WILMINGTON — Looking to the past helps to inform a better, hopeful future.
READ MORE: In photos: Sierra Ferrell makes GLA debut
At least that’s the goal for Big Dawg’s latest production, “The Chinese Lady,” a 2018 play written by Lloyd Suh. It makes its Wilmington debut June 8 at the Ruth and Bucky Stein Theater in Thalian Hall.
The 90-minute play consists of two people: Afong Moy, performed by Mirla Criste, and her translator Atung, acted by Chad Hsu.
“This is the deepest dive I’ve ever made into a character,” Criste told Port City Daily on a phone call last week. She also dubbed it her “most important” work to date.
A local choreographer, dancer and actor, Criste has performed on local stages for years as part of Dance-a-lorus and in plays, including 2021’s “The Savannah Sipping Society.”
“This play is not just a narration of history, it really feels quite a bit like we are inside Afong Moy’s mind,” she said.
Moy has been reported as the first Chinese lady to come to the United States in 1834 at the age of 14. She traveled from her hometown of Guangzhou to New York City, brought in by traders Francis and Nathaniel Carnes, who utilized her as a display of sorts to sell ornate objects — furniture, silks, paintings, ceramics — from the Far East.
“To white women, specifically,” Criste said.
While Moy thought she was traveling to America to share her culture with western society, she was written about in newspapers mainly as a side show. Advertisements of the time, seen in Philadelphia’s American Sentinel, marketed her as: “Unprecedented novelty! The Chinese Lady, Afong Moy!”
She would demonstrate how to eat with chopsticks and go through other cultural rituals, such as tea time. The public was most fascinated by her 4-and-a-half-inch feet. An advertisement claimed she “will occasionally walk before the company,” to put emphasis on the limbs’ binding.
While Americans wanted to marvel at it, gaping over her bound feet was the antithesis of its meaning in Chinese culture.
“Foot-binding that the upper-class Chinese would engage in for their daughters was thought to make women and young girls seem more elevated in social status and refined culturally,” Criste said.
Through a 17-year-old interpreter, Atung, audiences see how those who visited her exhibitions interacted with Moy.
Rather than host auditions, Steve Vernon, Big Dawg’s artistic director, reached out to Criste and Hsu, two local Asian-American actors, to bring the characters to life. He said, aside from their combined talents, he recognized roles for Asian actors are few and far between.
“I don’t want it to sound like ‘being woke,’ but the fact remains that there are so many opportunities that some of us take for granted,” Vernon said. “I can’t imagine what it must be like to be an actor of a certain ethnicity, to have a resume longer than many actors, yet to have never been afforded the opportunity to play a character that reflected their heritage. What a crime … we miss out by not having the chance to experience what those actors can create when given the space.”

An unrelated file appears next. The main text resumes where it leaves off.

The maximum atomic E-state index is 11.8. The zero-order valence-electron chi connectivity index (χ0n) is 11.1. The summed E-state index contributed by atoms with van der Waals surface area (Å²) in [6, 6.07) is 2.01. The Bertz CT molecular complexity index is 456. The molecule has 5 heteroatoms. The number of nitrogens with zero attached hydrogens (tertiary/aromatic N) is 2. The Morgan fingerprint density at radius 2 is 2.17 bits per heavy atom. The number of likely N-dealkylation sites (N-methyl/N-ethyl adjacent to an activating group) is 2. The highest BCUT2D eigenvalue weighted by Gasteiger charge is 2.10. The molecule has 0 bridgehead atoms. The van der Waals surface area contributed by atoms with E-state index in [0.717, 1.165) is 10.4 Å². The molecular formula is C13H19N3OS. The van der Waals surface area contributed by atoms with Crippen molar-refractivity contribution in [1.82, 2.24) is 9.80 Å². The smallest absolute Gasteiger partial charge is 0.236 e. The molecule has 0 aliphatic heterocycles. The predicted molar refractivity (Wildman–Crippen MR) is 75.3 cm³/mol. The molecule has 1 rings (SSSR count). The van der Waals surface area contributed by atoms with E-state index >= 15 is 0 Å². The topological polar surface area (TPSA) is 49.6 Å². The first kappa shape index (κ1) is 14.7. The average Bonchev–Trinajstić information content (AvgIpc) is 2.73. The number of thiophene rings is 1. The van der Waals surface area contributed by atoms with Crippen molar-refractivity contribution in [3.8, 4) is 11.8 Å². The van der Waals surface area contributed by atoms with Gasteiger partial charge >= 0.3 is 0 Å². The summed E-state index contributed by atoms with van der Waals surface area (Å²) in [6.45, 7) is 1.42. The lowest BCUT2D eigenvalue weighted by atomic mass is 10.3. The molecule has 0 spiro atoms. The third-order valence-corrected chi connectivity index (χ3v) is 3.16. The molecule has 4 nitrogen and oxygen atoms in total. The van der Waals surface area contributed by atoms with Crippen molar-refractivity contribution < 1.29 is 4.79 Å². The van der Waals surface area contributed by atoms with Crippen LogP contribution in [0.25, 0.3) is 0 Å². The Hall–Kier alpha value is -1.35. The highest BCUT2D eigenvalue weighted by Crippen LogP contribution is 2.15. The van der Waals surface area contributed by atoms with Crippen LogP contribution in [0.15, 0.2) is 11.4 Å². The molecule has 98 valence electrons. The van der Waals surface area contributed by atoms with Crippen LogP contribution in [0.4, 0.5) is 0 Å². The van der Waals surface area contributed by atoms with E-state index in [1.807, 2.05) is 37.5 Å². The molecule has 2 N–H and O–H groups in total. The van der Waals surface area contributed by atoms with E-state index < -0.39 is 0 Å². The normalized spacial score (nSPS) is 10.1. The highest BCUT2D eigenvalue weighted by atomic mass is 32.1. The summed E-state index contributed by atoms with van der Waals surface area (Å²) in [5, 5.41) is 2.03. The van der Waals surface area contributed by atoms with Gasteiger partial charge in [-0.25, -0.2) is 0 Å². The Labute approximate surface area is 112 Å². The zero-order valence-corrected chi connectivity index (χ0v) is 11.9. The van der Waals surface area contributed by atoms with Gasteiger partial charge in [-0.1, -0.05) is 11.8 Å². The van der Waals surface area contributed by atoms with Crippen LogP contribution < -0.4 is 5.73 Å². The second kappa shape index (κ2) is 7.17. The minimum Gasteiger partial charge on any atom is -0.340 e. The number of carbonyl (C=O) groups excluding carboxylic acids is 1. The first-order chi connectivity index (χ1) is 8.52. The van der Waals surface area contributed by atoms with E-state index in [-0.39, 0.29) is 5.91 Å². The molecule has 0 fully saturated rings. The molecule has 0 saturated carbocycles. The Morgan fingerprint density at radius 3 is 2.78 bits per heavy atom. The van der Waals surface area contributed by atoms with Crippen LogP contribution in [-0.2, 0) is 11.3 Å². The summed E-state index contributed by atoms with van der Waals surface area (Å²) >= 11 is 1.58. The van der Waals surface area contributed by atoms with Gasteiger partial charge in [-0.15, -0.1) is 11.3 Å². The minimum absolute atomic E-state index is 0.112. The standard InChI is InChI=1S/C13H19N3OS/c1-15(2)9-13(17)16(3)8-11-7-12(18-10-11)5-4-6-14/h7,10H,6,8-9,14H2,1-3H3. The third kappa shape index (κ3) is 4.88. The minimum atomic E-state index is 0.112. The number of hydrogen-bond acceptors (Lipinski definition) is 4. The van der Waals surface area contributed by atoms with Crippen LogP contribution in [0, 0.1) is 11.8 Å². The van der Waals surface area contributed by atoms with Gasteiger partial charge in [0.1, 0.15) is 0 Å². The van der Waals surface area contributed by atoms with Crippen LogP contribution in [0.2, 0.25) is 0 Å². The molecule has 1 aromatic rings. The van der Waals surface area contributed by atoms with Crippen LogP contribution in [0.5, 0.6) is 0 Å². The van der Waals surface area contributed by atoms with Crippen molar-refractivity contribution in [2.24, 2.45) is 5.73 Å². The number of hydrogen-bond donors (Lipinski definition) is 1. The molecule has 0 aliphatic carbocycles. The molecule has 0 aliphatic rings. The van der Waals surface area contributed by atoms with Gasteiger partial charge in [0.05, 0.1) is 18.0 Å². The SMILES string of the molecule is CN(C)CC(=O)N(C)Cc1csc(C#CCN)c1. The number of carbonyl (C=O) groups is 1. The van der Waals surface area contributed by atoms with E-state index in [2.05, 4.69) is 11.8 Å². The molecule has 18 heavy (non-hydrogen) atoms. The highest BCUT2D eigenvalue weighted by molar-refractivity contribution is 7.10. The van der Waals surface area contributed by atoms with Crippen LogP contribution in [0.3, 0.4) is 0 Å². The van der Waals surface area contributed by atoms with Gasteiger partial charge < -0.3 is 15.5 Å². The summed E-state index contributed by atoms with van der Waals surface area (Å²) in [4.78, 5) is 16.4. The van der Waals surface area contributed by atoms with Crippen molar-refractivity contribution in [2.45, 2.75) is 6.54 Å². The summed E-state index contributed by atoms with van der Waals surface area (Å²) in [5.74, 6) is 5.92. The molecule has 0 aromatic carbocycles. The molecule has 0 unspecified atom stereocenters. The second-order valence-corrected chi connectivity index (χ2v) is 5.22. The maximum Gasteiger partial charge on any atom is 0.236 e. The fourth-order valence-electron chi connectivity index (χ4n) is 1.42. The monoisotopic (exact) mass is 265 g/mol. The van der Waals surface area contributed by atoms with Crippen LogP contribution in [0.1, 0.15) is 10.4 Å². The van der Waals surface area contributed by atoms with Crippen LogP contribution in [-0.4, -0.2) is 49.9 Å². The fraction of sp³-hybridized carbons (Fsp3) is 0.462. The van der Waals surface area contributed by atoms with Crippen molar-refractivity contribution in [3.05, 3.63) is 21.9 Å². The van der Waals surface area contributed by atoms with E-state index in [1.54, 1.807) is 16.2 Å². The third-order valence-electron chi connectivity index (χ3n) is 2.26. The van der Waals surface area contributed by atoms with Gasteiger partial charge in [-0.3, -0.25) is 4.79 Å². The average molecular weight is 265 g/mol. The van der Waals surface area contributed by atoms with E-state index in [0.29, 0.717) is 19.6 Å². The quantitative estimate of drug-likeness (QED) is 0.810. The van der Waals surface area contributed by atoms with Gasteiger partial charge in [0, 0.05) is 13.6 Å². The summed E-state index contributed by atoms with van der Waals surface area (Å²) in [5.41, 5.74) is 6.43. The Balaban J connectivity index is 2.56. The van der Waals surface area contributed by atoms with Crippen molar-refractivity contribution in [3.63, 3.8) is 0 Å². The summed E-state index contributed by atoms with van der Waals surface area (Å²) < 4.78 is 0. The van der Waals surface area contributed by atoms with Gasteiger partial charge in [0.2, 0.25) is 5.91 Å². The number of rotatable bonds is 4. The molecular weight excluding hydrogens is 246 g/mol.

Part of the intrigue of the play comes from how Moy and Atung view her job.
“Afong thought she was being an ambassador and didn’t realize that, really, she was being used as a live mannequin,” Criste said.
Her interpreter could see her exploitation more clearly, fully understanding the nuances of both the Chinese and English languages. Yet, he never lost his sense of dedication to Moy.
“He finds a way to find humor, albeit sarcastic at times, in his role,” Chad said of his character.
The actor’s wife, Terri Hsu, is making her directorial debut in “The Chinese Lady.” She said her husband’s and Criste’s connection is rooted in “sibling-like banter,” oftentimes comical and endearing.
“I find that I relate to many of the feelings that Atung has throughout this play,” Chad said. “Mostly, Atung reminds me a lot of my grandfather and the way that he raised me: to be respectful, to protect me from all things, while remaining a constant to those for whom he cared.”
A gamut of emotions rises from the character — anger, love, apathy, jealousy, gratitude — something Chad said gives more breadth to the stories and experiences his grandparents and great-grandparents told him about in youth.
“Those feelings invoke thoughts about how we, as individuals, contribute to the human experience,” Chad said.
Criste’s dialogue makes up 90% of the play, with Chad joining her through all of act one and some of act two. That was the most daunting task, she said: “memorization.” But the content was gripping.